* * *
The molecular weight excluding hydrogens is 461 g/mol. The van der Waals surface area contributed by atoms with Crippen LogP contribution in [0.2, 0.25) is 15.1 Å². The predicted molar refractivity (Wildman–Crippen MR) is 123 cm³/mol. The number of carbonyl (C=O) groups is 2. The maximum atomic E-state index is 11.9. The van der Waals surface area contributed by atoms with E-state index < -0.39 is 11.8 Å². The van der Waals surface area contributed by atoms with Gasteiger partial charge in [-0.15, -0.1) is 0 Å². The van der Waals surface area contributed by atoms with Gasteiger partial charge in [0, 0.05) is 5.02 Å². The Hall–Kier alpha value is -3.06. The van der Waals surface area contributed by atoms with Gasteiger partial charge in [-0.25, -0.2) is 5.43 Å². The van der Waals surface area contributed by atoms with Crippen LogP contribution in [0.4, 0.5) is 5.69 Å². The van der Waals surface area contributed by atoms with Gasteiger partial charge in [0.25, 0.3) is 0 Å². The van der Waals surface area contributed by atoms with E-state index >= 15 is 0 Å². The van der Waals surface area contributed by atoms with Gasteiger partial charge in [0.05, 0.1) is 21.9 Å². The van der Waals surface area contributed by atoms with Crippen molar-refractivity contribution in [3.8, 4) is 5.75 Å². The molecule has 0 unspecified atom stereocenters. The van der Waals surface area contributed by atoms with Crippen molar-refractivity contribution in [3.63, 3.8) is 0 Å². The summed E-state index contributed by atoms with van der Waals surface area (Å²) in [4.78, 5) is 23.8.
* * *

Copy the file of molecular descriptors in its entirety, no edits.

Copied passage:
The molecular weight excluding hydrogens is 461 g/mol. The van der Waals surface area contributed by atoms with Crippen LogP contribution in [0.2, 0.25) is 15.1 Å². The predicted molar refractivity (Wildman–Crippen MR) is 123 cm³/mol. The number of carbonyl (C=O) groups is 2. The maximum atomic E-state index is 11.9. The van der Waals surface area contributed by atoms with E-state index < -0.39 is 11.8 Å². The van der Waals surface area contributed by atoms with Gasteiger partial charge in [-0.15, -0.1) is 0 Å². The van der Waals surface area contributed by atoms with Gasteiger partial charge in [0, 0.05) is 5.02 Å². The Hall–Kier alpha value is -3.06. The van der Waals surface area contributed by atoms with Gasteiger partial charge in [-0.25, -0.2) is 5.43 Å². The van der Waals surface area contributed by atoms with Crippen LogP contribution in [0.4, 0.5) is 5.69 Å². The van der Waals surface area contributed by atoms with Gasteiger partial charge in [0.25, 0.3) is 0 Å². The van der Waals surface area contributed by atoms with E-state index >= 15 is 0 Å². The van der Waals surface area contributed by atoms with Gasteiger partial charge in [0.05, 0.1) is 21.9 Å². The van der Waals surface area contributed by atoms with Crippen molar-refractivity contribution in [3.8, 4) is 5.75 Å². The molecule has 0 unspecified atom stereocenters. The van der Waals surface area contributed by atoms with Crippen molar-refractivity contribution in [3.63, 3.8) is 0 Å². The summed E-state index contributed by atoms with van der Waals surface area (Å²) in [4.78, 5) is 23.8.